I’m told that IMS, the service everyone uses to track prescriptions and new drug launches, is estimating that the weekly prescriptions for BiDil have been as follows:
147 (last week)
The business builds! With a sales force of 200 and a revolutionary drug (for which a generic equivalent is available at one-sixth the cost), it would now appear that 303 patients are on the pill (4+49+103+147). What we don’t know yet is how many of them will have those prescriptions honored by their insurers, and how many will be switched to the generic alternative.
Priced at $20.48 last night, the company is valued at over $600 million . . . or $2 million per prescription so far, though it’s only been a month.
Don’t sell your puts just yet.
DON’T SELL YOUR OIL STOCKS, EITHER
Click here. ‘There’s no spare capacity left,’ opines Kevin Drum, ‘and there never will be again. This means that we’re now living in a different world. I’m not sure what all the ramifications of this are, but one thing is pretty certain: the next oil shock – and there will be one eventually – is going to be worse than any previous shock. Fasten your seat belts.’
And here. In part:
Now – if we make the assumption that the higher end estimates of Iraqi oil reserves are correct, how does Daniel Yergin’s statement that Iraq is the “Greatest Prize of All” look?
With over 25% of the world’s remaining oil, and a much lower depletion rate than that of Saudi Arabia (thanks to 15 years of sanctions and war following the historical efforts to keep Iraqi production low), I guess its not such a far-fetched statement.
If we assign an average value of US$100 a barrel to this oil, you could say that this treasure is worth around $30 trillion dollars – which makes the hundreds of billions of dollars being spent by the US occupying the country a little more understandable. And of course, as we follow the path down Hubbert’s Peak the strategic value of this oil is immense.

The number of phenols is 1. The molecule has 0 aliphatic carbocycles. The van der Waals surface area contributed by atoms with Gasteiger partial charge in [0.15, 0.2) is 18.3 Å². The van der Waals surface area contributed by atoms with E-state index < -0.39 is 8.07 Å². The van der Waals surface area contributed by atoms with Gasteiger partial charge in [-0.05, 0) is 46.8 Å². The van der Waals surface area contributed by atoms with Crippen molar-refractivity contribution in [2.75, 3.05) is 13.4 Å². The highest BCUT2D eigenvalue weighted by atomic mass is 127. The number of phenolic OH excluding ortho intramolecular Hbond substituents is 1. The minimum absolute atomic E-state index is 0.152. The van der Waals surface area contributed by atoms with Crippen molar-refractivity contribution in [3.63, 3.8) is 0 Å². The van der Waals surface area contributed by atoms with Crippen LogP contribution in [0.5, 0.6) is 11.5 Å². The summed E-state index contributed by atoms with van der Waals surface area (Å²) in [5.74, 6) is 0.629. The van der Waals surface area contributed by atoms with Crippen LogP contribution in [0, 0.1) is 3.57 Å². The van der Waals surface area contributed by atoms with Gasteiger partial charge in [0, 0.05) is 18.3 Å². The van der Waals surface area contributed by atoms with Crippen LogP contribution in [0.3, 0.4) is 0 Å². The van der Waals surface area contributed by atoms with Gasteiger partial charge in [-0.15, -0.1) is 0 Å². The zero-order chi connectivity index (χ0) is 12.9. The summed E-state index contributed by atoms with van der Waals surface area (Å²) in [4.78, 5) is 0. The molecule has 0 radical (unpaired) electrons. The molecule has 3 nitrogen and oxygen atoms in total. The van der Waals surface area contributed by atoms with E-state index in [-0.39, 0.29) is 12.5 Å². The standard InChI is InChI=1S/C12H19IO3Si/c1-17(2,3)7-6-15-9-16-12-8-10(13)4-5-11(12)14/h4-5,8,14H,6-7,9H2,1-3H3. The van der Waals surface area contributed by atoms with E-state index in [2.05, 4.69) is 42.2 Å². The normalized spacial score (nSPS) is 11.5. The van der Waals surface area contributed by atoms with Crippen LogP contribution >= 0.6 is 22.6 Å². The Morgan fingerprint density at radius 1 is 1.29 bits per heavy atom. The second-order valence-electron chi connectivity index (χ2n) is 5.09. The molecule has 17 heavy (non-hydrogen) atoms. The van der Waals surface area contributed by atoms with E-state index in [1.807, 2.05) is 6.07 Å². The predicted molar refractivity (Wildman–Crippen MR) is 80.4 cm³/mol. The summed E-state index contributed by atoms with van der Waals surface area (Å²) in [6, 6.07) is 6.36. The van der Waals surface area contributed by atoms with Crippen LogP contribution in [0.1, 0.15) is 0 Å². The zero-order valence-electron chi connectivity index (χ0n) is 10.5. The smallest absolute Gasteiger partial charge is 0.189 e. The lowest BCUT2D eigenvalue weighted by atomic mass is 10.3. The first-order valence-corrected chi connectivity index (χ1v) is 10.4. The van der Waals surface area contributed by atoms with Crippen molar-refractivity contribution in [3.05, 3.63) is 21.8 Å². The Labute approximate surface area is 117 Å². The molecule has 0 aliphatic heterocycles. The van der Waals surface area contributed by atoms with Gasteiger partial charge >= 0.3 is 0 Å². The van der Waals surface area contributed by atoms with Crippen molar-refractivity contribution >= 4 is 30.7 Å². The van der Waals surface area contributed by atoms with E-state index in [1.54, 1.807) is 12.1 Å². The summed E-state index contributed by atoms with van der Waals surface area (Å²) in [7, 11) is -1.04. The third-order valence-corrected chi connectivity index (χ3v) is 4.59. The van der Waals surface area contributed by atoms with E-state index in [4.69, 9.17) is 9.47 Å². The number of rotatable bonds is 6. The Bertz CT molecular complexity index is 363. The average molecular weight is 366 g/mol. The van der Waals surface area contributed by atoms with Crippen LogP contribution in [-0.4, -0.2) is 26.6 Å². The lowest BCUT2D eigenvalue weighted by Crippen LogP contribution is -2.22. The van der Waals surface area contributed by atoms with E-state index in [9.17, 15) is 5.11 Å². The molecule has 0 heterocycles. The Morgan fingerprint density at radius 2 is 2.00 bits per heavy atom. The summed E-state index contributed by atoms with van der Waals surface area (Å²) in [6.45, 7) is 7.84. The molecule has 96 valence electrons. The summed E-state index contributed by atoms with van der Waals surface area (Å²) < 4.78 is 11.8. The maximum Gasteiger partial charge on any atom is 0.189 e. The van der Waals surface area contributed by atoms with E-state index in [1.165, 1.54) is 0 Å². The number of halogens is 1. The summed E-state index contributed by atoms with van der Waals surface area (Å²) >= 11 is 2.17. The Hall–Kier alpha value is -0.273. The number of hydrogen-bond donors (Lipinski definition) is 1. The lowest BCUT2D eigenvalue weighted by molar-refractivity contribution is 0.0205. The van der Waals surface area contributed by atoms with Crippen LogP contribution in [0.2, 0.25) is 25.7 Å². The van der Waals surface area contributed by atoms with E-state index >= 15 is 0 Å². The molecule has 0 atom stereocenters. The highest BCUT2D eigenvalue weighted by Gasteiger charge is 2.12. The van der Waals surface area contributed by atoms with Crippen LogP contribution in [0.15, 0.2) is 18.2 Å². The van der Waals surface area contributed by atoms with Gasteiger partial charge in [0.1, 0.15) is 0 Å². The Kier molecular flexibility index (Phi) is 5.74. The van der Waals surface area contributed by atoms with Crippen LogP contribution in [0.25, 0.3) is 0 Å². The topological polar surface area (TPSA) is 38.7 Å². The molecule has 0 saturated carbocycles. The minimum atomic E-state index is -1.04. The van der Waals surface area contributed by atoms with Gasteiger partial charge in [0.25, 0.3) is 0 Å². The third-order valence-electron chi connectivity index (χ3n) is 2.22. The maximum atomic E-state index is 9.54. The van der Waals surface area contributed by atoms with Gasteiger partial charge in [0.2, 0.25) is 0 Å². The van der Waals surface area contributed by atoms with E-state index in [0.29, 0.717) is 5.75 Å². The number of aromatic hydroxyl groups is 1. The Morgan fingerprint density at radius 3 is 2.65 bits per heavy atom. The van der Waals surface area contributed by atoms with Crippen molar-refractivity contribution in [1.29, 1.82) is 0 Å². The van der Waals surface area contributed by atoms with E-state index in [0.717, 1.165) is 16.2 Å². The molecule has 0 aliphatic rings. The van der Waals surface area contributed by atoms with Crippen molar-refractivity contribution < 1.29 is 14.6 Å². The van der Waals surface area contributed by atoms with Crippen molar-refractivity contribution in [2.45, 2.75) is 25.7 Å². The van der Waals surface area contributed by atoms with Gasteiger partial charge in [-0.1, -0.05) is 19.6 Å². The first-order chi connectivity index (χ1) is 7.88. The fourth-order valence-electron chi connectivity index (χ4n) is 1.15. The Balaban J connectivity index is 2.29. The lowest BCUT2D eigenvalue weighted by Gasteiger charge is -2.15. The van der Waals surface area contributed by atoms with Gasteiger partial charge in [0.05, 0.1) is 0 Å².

One of the problems with Iraq’s (and Kuwait’s, and Saudi Arabia’s for that matter) oil is that it mostly gets shipped out through the Persian Gulf, from where it is easier and cheaper for it to head onwards to India or China than the West. This presents something of a problem as depletion proceeds and the world becomes ever more dependent on this oil (assuming we don’t make the much wiser choice of moving on to renewables and other alternatives as rapidly as possible, of course).
☞ Could that $30 trillion prize be the reason we ignored Bin Laden when the oilmen took over the White House . . . despite urgent CIA warnings direct to Bush and Cheney at Blair House thirteen days before the Inauguration that Bin Laden represented a ‘tremendous’ ‘immediate’ threat to the United States?
Could it be why – instead – we concentrated on Iraq . . . as can be seen from the agenda items of the first National Security Council meeting February 1, ten days after the Inauguration?